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Future Disaster: Nepal airports are prepared

Within 48 hours after a 7.8-magnitude earthquake struck Nepal in April 2015, the country’s main airport was flooded with humanitarian aid supplies and rescue and relief teams coming in from all around

Within 48 hours after a 7.8-magnitude earthquake struck Nepal in April 2015, the country’s main airport was flooded with humanitarian aid supplies and rescue and relief teams coming in from all around the world. However, about a week later, large aircrafts were unable to land at the airport as the runway was damaged from the influx of flights delivering aid.

A four-day training and assessment programme involving airport authorities, military and humanitarian partners is being held to develop a customized disaster response action plan for Tribhuvan International Airport and Nepalgunj Airport.

Airports play a critical role in channeling humanitarian teams and relief goods quickly after a disaster strikes. Besides having the necessary infrastructure to smoothly deliver the lifesaving support to the affected communities, the team on site needs to be trained in the necessary protocols and know-how to handle the dramatic rise in air traffic and flow of goods and people following a natural disaster. The 2015 earthquakes have shown that adequate level of infrastructure and effective logistical operations would not only save lives but help reduce economic loss.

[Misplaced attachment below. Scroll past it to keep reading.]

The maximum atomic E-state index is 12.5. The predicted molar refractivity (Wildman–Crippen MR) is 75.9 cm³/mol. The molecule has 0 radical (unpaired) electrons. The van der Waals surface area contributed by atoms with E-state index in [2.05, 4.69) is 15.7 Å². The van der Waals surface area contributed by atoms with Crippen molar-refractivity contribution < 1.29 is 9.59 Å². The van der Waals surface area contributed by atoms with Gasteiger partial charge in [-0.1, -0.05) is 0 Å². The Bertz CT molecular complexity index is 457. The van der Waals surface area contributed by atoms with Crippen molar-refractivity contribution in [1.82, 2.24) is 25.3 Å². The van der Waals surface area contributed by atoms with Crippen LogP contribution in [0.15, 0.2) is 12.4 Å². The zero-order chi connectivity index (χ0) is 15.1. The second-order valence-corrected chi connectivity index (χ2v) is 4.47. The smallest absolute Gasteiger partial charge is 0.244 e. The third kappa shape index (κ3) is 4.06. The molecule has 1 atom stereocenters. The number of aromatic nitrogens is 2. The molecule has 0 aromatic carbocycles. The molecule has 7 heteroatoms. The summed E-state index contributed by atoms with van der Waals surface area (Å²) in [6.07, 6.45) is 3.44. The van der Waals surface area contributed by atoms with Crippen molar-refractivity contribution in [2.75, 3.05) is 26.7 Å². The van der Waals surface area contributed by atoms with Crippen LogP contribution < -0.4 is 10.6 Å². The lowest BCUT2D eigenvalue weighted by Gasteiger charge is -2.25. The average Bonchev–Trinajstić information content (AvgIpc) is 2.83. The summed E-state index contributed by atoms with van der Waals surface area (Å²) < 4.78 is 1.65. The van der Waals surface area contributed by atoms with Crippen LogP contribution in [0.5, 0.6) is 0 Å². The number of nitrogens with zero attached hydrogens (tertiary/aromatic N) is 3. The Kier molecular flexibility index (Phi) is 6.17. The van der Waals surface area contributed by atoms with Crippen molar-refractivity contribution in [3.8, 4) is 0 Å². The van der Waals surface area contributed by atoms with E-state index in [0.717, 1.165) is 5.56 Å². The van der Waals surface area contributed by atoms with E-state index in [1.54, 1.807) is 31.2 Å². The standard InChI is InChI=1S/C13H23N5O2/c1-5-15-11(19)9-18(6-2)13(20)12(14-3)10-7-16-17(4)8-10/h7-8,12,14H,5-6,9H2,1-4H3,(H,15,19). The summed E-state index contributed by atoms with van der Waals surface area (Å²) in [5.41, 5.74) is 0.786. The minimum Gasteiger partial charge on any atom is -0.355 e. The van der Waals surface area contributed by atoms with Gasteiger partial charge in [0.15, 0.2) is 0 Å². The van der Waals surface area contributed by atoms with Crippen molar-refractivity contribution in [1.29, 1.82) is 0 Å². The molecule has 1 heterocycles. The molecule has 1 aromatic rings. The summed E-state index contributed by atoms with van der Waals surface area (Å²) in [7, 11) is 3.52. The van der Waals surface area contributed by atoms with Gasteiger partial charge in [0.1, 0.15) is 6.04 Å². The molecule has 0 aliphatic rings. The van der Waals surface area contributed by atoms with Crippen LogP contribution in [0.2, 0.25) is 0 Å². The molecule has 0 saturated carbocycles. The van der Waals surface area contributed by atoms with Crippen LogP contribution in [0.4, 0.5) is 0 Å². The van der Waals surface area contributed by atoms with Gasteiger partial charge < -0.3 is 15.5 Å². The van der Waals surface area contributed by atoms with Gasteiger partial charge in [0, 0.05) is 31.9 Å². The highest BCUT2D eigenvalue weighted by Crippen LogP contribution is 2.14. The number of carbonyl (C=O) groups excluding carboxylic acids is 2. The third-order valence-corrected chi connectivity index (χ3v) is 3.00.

Keeping this fresh lesson in mind, Nepal’s airport authorities, representatives from the Home Ministry, the Nepal Army and other humanitarian responders have come together to assess and strengthen the post-disaster preparedness arrangements at two of Nepal’s most strategic airports: Tribhuvan International Airport in Kathmandu and Nepalgunj Airport.

Participated by over 30 officials from government agencies and airports, the four-day Get Airports Ready for Disaster (GARD) workshops will be led by Deutsche Post DHL Group (DPDHL) and the United Nations Development Programme (UNDP). During the workshops, the participants and trainers will evaluate the current level of preparedness at the two airports, go through trainings, provide concrete recommendations and an action plan to ensure that Nepal’s airports are prepared for future disasters.

“The 2015 quake truly demonstrated the crucial role airports play in Nepal’s national emergency response network,” said Valerie Julliand, UNDP Resident Coordinator. “We just can’t wait for another disaster to strike to have strong and effective contingency plans to manage the flow of emergency relief goods to the people in need. The GARD workshop is a key milestone in UNDP’s efforts to support the government in making Nepal a disaster-resilient country and the airports ready to implement immediate response actions in the event of a disaster.”

Being a landlocked country with a mountainous geography, Nepal relies heavily on air routes to transport aid and supplies during times of emergency. As part of the current GARD workshops, DPDHL’s aviation experts and UNDP leaders will be equipping participants with best-practice logistics management during natural disasters, before working with them to devise customized disaster-response plans for both airports. The workshops will also raise awareness of Disaster Risk Reduction and identify priorities for investment in national infrastructure that could further improve the resilience of emergency supply chains during a disaster.